However, if the natural spread of the process is exactly equal to the process tolerances then samples can breach these natural limits without a special cause being present. If the process set precisely on nominal then the process is in its best possible condition. Consider the case when a point falls outside the ‘preferred’ limits with the process in its optimum condition.
The resulting mismatch of requirements will lead to more and opposing adjustments, introducing more and more variation into an orginally stable situation
The rule is that adjustments and changes should not be made without knowledge. True process knowledge (‘profound knowledge’ as Deming refers to it) can only be obtained by the consistent and assiduous application of control charting principles.
It is also worthy of note that tampering is rife in non - manufacturing and boardroom areas too. How often do boards of directors think that it might just be common causes of variation when sales drop, absenteeism rises or the accounts slip into the red? We still respond as if something has changed and set up teams to put things right when nothing has actually changed in the first place.
A final point to note is that we don’t always require people to tamper; the sheet thickness example is a perfect example of where an automated feedback control system creates more problems than it solves in terms of process variability.
Selecting Subgroup Size
A compromise between time / cost to measure and sensitivity of control is the key element of this decision. The most common compromise is 5. Smaller subgroups are acceptable providing that the level of sensitivity is not compromised to too great an extent. If the control chart is sensitive enough to pick up most signals then there is no need to increase the subgroup size. See also comments on rational sub grouping which underpin any comments made there.
Selecting Sampling Regimes
This is very process dependent. You should take into account the rate of change of the process (is it stable like press tools or fast-changing like some machining processes). The faster the process changes the more frequent should be the sampling, this must be balanced against the additional effort required to take samples. Another factor is the number / value of items produced between samples as this is the quantity at risk (and which needs to be inspected if an ‘out of control’ signal is given). A common compromise is one sample per hour.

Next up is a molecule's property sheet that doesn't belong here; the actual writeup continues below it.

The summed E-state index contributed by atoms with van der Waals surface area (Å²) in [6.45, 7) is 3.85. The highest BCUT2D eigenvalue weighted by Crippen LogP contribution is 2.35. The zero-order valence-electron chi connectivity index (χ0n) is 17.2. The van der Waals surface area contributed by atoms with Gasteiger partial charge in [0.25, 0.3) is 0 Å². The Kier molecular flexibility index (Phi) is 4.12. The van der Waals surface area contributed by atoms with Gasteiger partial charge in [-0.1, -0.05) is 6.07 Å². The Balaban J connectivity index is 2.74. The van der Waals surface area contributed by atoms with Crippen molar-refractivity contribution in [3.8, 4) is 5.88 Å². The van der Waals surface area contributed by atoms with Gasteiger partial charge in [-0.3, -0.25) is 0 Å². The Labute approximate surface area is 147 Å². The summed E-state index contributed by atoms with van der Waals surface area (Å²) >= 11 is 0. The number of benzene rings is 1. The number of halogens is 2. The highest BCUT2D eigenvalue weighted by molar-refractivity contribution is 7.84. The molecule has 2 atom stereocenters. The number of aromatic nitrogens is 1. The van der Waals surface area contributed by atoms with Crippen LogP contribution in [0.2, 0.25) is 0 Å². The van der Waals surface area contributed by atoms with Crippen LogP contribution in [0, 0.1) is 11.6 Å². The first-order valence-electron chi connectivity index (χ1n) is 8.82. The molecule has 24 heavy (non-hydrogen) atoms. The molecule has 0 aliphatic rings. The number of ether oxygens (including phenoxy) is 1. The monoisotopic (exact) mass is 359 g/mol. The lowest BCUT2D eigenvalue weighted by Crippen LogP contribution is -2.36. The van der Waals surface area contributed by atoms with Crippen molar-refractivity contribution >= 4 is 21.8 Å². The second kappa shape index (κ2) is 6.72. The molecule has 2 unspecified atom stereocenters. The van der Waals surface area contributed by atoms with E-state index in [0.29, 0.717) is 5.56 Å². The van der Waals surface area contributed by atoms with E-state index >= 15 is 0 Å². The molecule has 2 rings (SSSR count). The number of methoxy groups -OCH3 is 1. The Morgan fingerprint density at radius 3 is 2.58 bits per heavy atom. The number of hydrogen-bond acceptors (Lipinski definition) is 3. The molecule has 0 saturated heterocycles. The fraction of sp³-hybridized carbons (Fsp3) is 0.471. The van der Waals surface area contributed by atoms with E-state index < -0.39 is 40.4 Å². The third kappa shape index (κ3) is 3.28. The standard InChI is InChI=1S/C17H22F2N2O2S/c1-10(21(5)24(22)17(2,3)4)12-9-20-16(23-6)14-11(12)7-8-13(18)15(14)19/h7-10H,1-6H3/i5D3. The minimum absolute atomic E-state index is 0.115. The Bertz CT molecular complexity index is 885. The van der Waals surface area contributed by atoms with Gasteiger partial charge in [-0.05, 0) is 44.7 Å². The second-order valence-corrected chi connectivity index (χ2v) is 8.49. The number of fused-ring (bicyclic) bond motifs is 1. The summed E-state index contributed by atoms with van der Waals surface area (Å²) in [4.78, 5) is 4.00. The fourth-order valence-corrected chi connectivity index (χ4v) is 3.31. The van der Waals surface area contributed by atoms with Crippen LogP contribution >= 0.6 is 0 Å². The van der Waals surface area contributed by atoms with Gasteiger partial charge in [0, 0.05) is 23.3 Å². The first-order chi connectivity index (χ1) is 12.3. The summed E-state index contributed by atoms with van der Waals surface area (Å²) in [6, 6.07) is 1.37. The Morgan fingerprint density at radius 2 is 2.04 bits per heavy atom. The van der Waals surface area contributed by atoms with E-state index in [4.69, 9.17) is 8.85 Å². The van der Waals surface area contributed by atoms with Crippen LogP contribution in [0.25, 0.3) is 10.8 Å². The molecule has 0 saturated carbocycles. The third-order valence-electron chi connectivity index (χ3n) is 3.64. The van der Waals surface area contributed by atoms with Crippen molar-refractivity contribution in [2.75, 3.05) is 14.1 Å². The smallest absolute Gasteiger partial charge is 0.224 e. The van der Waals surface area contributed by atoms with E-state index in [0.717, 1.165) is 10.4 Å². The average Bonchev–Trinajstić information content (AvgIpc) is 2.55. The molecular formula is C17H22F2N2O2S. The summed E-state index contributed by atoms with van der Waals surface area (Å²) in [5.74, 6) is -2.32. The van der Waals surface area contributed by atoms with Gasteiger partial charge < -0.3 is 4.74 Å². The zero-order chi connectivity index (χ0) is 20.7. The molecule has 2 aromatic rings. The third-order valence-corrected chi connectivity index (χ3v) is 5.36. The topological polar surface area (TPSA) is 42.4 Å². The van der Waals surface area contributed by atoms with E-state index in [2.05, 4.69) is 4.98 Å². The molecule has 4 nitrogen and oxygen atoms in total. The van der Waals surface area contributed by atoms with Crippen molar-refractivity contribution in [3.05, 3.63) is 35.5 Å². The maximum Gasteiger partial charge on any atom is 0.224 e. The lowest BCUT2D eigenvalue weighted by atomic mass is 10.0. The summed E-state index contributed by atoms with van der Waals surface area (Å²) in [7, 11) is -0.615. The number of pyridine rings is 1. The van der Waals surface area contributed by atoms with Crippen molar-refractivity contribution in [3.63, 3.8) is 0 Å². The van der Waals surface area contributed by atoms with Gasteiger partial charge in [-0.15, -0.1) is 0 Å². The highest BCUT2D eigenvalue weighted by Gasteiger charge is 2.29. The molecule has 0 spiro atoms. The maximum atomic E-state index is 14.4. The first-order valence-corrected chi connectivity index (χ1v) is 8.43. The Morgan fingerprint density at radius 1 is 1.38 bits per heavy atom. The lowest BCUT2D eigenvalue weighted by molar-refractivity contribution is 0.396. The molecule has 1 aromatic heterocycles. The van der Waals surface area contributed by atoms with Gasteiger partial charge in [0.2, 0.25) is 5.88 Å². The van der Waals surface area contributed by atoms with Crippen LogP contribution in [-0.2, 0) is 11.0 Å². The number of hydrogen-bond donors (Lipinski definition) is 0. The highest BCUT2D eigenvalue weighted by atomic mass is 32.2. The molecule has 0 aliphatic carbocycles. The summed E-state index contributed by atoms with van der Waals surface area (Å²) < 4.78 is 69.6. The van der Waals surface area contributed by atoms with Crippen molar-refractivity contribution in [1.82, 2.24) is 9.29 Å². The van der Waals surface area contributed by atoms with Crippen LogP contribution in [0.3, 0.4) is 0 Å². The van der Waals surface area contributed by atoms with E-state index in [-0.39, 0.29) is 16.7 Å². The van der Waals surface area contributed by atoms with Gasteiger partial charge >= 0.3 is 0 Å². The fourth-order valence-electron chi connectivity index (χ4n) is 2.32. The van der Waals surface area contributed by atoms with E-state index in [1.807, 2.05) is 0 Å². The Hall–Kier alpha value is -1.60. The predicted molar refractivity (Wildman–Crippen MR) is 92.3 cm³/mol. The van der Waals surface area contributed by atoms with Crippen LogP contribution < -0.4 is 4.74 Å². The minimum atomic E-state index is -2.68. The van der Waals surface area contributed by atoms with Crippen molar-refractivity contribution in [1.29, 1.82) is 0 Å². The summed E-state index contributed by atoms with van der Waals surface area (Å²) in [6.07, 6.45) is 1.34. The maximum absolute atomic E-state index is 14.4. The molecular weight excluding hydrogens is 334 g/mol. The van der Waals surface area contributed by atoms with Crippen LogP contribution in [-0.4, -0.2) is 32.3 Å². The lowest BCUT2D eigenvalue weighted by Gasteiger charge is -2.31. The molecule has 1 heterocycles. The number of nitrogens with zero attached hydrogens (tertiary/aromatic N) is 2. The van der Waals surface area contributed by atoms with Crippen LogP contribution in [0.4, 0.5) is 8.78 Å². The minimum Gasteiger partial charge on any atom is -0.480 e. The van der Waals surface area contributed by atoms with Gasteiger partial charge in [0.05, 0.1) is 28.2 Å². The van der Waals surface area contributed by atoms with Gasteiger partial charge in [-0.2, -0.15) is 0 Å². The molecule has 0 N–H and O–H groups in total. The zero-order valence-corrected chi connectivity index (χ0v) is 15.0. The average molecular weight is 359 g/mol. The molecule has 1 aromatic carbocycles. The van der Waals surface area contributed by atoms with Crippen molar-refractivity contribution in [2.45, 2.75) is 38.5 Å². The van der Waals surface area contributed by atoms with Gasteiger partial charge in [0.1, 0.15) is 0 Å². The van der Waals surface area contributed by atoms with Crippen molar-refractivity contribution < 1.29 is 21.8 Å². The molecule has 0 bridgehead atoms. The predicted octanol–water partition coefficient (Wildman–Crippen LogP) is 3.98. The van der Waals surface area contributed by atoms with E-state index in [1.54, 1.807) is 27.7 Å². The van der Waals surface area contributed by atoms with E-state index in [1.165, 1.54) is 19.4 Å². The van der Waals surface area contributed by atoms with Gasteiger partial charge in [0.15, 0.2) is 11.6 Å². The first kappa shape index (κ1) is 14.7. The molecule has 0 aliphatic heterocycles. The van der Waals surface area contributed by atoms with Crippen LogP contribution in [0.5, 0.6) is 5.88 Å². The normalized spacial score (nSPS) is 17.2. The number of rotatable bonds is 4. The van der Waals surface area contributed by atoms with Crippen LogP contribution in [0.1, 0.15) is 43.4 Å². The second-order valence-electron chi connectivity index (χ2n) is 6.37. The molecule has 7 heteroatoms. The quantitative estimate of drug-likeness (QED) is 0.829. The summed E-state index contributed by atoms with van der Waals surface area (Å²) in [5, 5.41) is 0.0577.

Always err on the side of too frequent sampling in the early stages and relax this as control is demonstrated by long periods of stability. An important point to note there is that in SPC we deal with random rational subgroups this means that subgroups must be randomly selected from the population and the samples forming the subgroups must be consecutively produced. If our sampling pattern is too regular we run the risk of adversely affecting the randomness of our samples (by aligning with an unknown cyclical factor such as tea breaks etc.).
Always ensure that sampling plans and data collection plans in general are properly documented so that they can be repeated consistently if required.
When to Calculate Control Limits
Control limits are calculated using subgroup data and it is conventional to wait until 20 subgroups have been generated before performing the calculation. Tthis can be done as soon as only 10 subgroups into the chart but the limits are somewhat questionable and should, in any case, be recalculated once 20 subgroups have been produced.
It is also necessary to recalculate limits once a significant positive change in the process has been identified and cemented in by cause analysis or direct action. Do not recalculate limits as a result of negative changes to the process; find out why they happened and remove the cause to restore the process to its original equilibrium position. Whilst it is customary to redraw control limits once a chart has been physically completed this is not necessary and can be counter - productive in masking slow process change over time.
Individual and Moving Range Charts
A wide range of alternative charts are available for a number of different situations. Keller (2001) for example, has a comprehensive list. However, we shall only consider one, the ix / mR chart which, along with standard average and range charts will suice for most situations.
In some circumstances a natural subgroup size of 1 suggests itself. Examples of this are monthly values (e.g. sales figures), periodic measurements from a continuous process or final test values for a series of complex products. In addition to this there may be cost implications to taking larger subgroup sizes, for example in the case of destructive testing. In such cases an individual and moving range chart is used.
Within this chart we can see that the individual measurement corresponds to the average and the moving average to the range. The short term variability is estimated by the moving range which is the positive difference between the current individual plot point and the previous one. Exactly the same logic is applied to these charts as to the average and range, estimates of 3 sigma limits are applied to both charts. the calculations for IX / MR are shown below.